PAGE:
Lin Evlin | September 27, 2019
The Morrison government is being urged to do more for a 70-year-old Australian detained in Vietnam.
The Vietnamese-Australian community has launched its biggest plea yet to raise awareness for an Australian detained in Vietnam, by holding a candlelight vigil in Sydney’s CBD on Friday.
Van Kham Chau, 70, was arrested in Ho Chi Minh City in January while on “fact finding” mission and after being detained for eight months without a lawyer, is due to be prosecuted under “terrorism against the People’s Government” charges.
His case is expected to go to trial within two-three months, according to the latest consular notes seen by SBS News.
“We heard he is going to trial and we are concerned if we don’t raise attention, he may receive a very harsh sentence,” Mr Chau’s wife Trang Chau said at the vigil.
The retiree, who is a member of pro-democracy group Viet Tan, has been charged under Article 113 of the Criminal Code of Vietnam and authorities are still investigating whether to charge him for breaching Article 341, which relates to fabricating documents.
Vietnamese authorities allege he used a fake identity card to enter the country from Cambodia.
At the vigil in Sydney’s Martin Place, people prayed for Mr Chau and sang songs of hope.
Event organiser and co-member of Viet Tan Hong Vo told SBS News she empathises with Mr Chau’s case as she too was detained in Vietnam in 2010.
“I understand how isolating [it can be] and the way that psychological mind games can impact a detainee … So I am really concerned for him.
“It is still with me, even though it happened ten years [ago].”
Ms Vo was arrested at Ho Chi Minh airport in 2010 for taking part in a peaceful political demonstration about contested islands in the South China Sea.
Although she was released after ten days, she said she was subjected to intimidation and threats.
“At the time, I felt very powerless because you don’t know what is happening in the outside world,” she said.
“I was very lucky because it didn’t last long for me but even still, it was bad enough.”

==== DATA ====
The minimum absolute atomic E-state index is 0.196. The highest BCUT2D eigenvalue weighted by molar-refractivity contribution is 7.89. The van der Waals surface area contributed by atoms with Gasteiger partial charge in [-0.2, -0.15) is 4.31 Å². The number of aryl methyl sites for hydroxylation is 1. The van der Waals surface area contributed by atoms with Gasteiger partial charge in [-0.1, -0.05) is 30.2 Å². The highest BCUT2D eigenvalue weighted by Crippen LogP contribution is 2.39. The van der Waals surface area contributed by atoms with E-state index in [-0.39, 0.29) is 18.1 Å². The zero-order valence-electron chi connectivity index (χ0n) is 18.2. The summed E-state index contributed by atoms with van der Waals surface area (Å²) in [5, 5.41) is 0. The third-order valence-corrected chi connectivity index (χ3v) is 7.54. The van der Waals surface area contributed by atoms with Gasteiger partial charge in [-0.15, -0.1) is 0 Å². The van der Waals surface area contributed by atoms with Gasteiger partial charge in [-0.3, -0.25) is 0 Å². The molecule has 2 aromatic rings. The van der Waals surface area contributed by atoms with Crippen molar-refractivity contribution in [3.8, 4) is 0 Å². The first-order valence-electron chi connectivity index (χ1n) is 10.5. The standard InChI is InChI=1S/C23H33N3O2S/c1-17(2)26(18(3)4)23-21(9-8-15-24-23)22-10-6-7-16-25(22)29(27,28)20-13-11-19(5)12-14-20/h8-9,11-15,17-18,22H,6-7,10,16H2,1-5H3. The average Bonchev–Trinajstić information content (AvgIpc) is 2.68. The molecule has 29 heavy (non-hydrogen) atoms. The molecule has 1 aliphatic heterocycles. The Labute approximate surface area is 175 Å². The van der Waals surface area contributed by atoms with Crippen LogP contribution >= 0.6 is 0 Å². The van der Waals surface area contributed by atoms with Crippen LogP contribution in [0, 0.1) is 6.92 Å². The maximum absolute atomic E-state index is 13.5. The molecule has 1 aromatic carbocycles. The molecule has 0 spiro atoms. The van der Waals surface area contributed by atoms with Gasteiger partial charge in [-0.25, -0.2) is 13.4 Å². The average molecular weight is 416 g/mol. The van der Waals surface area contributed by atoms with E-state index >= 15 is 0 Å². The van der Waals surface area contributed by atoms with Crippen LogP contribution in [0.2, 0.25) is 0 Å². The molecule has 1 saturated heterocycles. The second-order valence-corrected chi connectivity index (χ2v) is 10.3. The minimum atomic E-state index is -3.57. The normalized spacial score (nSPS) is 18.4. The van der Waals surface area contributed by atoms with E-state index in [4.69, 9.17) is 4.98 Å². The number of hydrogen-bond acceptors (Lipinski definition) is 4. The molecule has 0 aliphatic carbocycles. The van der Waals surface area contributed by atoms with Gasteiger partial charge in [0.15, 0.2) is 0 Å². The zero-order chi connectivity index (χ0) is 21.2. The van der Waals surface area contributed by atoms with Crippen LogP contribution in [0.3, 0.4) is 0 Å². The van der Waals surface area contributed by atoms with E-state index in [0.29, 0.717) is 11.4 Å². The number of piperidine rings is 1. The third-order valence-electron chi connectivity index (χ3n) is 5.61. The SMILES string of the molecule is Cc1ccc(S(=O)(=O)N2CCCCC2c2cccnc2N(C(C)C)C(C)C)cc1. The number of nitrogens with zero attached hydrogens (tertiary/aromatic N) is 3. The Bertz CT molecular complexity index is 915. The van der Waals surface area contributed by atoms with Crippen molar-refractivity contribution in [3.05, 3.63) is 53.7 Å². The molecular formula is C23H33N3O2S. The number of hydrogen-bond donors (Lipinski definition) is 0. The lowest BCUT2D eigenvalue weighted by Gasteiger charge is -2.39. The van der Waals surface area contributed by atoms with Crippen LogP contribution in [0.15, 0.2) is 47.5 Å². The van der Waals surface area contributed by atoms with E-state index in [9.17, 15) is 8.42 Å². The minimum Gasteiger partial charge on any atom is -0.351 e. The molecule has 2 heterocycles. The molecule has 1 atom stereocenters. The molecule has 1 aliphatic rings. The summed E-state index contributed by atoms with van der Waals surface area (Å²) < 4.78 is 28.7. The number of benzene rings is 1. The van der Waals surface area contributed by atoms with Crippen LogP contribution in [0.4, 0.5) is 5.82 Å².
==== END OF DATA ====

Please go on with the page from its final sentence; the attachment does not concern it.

Political scientist and author of the book Speaking Out in Vietnam, Benedict Kerkvliet said it should come as no surprise to Mr Chau that the Vietnamese government would come down strongly against him.
“The Viet Tan is deemed unlawful in Vietnam,” he said.
“If I were him, you would almost expect this would be part of one’s calculus by going to Vietnam in those circumstances.”
According to Human Rights Watch, at least 131 people are behind bars in Vietnam for exercising their basic rights.
Hope for greater government support
Mr Chau’s son Dennis Chau, who is based in London, recently delivered a 33-page letter advocating his father’s case to Foreign Minister Marise Payne’s office in Sydney.
“I thought it’d be a last-ditch effort for the government to take notice … We don’t want him to be forgotten,” he said.
“I was told by her office that she would get back to me but I haven’t heard anything yet.”
Mr Chau wife, Trang Chau said the family is also bitterly disappointed by the lack of vocal support by the Prime Minister for his case.
Scott Morrison visited Vietnam in late August and met with the Vietnamese Prime Minister Nguyen Xuan Phuc.
“We had a lot of hope, but there was no indication that he raised this case,” Mrs Chau said.
“We hope the Australian government will work a bit harder as Mr Chau is now going to be put on trial in a one-party communist country.”
A spokesperson for Mr Morrison told SBS News, “we raise human rights issues with the Vietnamese government”.
“We do not disclose the detail of confidential discussions between leaders.”
The Department of Foreign Affairs said it would not comment on whether it is doing anything to expedite Mr Chau’s case beyond providing consular assistance.
“For privacy reasons we are unable to provide further details.”
The Vietnamese Ministry of Foreign Affairs was contacted for comment.
Source: SBS News